NEW YORK (TheStreet) -- Microsoft's (MSFT) acquisition of Nokia's (NOK) smartphone business should come as no surprise to those who have watched Microsoft over the last year. The strategy has turned into copying Apple (AAPL) Apple and Google (GOOG) more and more, and for good reason.Let's count the ways: Stores: People have been making fun of the Microsoft stores because nobody seems to be actually buying anything there. I think that's a little bit unfair as it's still early in the game. Microsoft has made the only serious attempt at copying the fantastic Apple stores, and it just needs to drive this strategy with hundreds of more stores combined with more attractive products. Basically, ask yourself: Why shouldn't Microsoft copy the Apple stores? Of course it should! In fact, it should have had hundreds of them by 2007-2008. Hey, better late than never. What about Google? The good news for Google is its products -- Android and Chrome OS -- basically don't need any customer service. They're so easy to use and set up that you don't need to deploy an army of stores and "geniuses." So that's the good news. The bad news for Google is its products remain unknown to most people, despite its mushrooming Android smartphone market share. Most people, for example, don't know Google sells laptops. Therefore, Google needs stores not so much for customer service but as showrooms. The logical thing to do in order to get a quick start here would have been to acquire Best Buy ( BBY). I guess Google wishes it had done that in December. Phones: Apple and BlackBerry ( BBRY) have their own hardware. Google owns Motorola, but Motorola is only a tiny percentage of Android sales. In addition, Google makes its own laptop while relying on Samsung, Acer, HP ( HPQ) and Lenovo for the bulk of its laptop sales. Google also makes its own Glass and Chromecast hardware products. Microsoft has its own Xbox, and has made peripherals such as keyboards and mice for a long time. One year ago, it launched the Surface tablet-with-a-keyboard. Basically, it was a disaster resulting in a huge write-off. A new Surface family is expected to launch in mid-October, optimized for Windows 8.1.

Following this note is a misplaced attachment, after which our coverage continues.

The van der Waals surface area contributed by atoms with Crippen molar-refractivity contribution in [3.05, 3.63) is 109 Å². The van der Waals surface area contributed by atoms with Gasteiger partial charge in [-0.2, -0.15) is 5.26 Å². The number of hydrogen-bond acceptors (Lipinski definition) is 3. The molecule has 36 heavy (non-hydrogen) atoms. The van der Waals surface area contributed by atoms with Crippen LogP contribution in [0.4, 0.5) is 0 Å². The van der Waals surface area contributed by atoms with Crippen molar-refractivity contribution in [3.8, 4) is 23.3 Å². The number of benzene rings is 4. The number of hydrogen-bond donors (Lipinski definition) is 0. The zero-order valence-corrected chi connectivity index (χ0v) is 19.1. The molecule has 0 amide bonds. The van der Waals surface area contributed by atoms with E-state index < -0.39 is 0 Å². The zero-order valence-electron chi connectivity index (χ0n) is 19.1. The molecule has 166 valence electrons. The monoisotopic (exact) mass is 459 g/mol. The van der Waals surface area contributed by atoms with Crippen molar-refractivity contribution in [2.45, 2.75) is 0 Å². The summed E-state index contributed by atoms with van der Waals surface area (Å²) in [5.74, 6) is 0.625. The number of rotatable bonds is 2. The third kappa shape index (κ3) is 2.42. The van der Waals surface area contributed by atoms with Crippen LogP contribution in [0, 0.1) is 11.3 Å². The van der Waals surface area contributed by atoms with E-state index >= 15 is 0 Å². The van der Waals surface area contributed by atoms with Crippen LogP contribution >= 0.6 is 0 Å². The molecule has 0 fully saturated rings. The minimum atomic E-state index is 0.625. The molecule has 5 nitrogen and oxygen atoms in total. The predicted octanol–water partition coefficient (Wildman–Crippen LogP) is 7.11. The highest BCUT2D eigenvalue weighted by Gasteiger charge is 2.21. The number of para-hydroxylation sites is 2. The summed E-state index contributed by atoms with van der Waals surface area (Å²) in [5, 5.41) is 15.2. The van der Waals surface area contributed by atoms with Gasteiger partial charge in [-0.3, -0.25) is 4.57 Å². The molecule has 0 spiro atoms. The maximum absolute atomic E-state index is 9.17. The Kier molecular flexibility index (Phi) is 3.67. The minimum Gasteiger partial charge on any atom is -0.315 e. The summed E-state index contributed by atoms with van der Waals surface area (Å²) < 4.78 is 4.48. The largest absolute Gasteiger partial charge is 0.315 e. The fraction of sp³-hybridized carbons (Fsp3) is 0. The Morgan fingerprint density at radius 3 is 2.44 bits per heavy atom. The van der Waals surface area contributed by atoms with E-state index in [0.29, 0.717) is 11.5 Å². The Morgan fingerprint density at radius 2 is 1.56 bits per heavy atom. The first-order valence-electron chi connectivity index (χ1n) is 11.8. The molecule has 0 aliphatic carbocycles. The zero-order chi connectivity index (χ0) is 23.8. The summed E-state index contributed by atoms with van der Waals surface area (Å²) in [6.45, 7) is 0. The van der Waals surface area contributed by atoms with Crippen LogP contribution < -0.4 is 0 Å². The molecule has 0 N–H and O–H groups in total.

- It had to. Nokia was going to diversity into Android, dealing a potentially lethal blow to Windows Phone's credibility. Microsoft was faced with the choice to either pay Nokia a huge sum of money to abstain, or simply acquire the business. Given these options, Microsoft most likely did the right thing. It makes sense. Look at the broader industry dynamic and logic. Microsoft was already developing its own phone that the Chinese ODM/OEMs would have made for it, just like the Surface tablet. You can't look at Google and Apple and conclude that you need to defy their winning industry logic.
- Too late. Just like BlackBerry, taking too much time to react to the 2007 launches of iPhone and Android doomed the situation. Chalk it up to complacency, or whatever you want to call it -- lack of innovation, not enough imagination, you name it. Partially following from being too late, Windows Phone isn't competitive with Google and Apple in the apps game. This is crucial. Most people agree that Windows Phone is competitive as an operating system. It's not enough to have 200,000 or 300,000 apps when the competition has one million.